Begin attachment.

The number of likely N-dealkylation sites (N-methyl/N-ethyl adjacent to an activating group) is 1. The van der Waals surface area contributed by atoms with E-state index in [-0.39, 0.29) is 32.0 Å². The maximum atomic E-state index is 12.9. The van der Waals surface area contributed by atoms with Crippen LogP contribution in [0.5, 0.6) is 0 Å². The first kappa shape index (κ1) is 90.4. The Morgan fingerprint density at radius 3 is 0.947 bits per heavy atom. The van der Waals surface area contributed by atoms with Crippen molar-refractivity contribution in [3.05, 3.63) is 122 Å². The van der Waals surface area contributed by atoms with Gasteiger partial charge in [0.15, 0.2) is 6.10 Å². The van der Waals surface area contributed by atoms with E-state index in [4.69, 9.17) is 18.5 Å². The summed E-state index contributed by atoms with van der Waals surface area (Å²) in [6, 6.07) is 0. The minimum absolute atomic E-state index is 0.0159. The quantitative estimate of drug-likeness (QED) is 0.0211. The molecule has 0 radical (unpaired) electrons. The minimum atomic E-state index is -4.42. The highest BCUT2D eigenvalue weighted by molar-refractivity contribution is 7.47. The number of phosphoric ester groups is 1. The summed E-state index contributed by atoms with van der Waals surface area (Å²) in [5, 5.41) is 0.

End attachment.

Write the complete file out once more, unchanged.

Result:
The number of likely N-dealkylation sites (N-methyl/N-ethyl adjacent to an activating group) is 1. The van der Waals surface area contributed by atoms with E-state index in [-0.39, 0.29) is 32.0 Å². The maximum atomic E-state index is 12.9. The van der Waals surface area contributed by atoms with Crippen LogP contribution in [0.5, 0.6) is 0 Å². The first kappa shape index (κ1) is 90.4. The Morgan fingerprint density at radius 3 is 0.947 bits per heavy atom. The van der Waals surface area contributed by atoms with Crippen molar-refractivity contribution in [3.05, 3.63) is 122 Å². The van der Waals surface area contributed by atoms with Gasteiger partial charge in [0.15, 0.2) is 6.10 Å². The van der Waals surface area contributed by atoms with E-state index in [4.69, 9.17) is 18.5 Å². The summed E-state index contributed by atoms with van der Waals surface area (Å²) in [6, 6.07) is 0. The minimum absolute atomic E-state index is 0.0159. The quantitative estimate of drug-likeness (QED) is 0.0211. The molecule has 0 radical (unpaired) electrons. The minimum atomic E-state index is -4.42. The highest BCUT2D eigenvalue weighted by molar-refractivity contribution is 7.47. The number of phosphoric ester groups is 1. The summed E-state index contributed by atoms with van der Waals surface area (Å²) in [5, 5.41) is 0.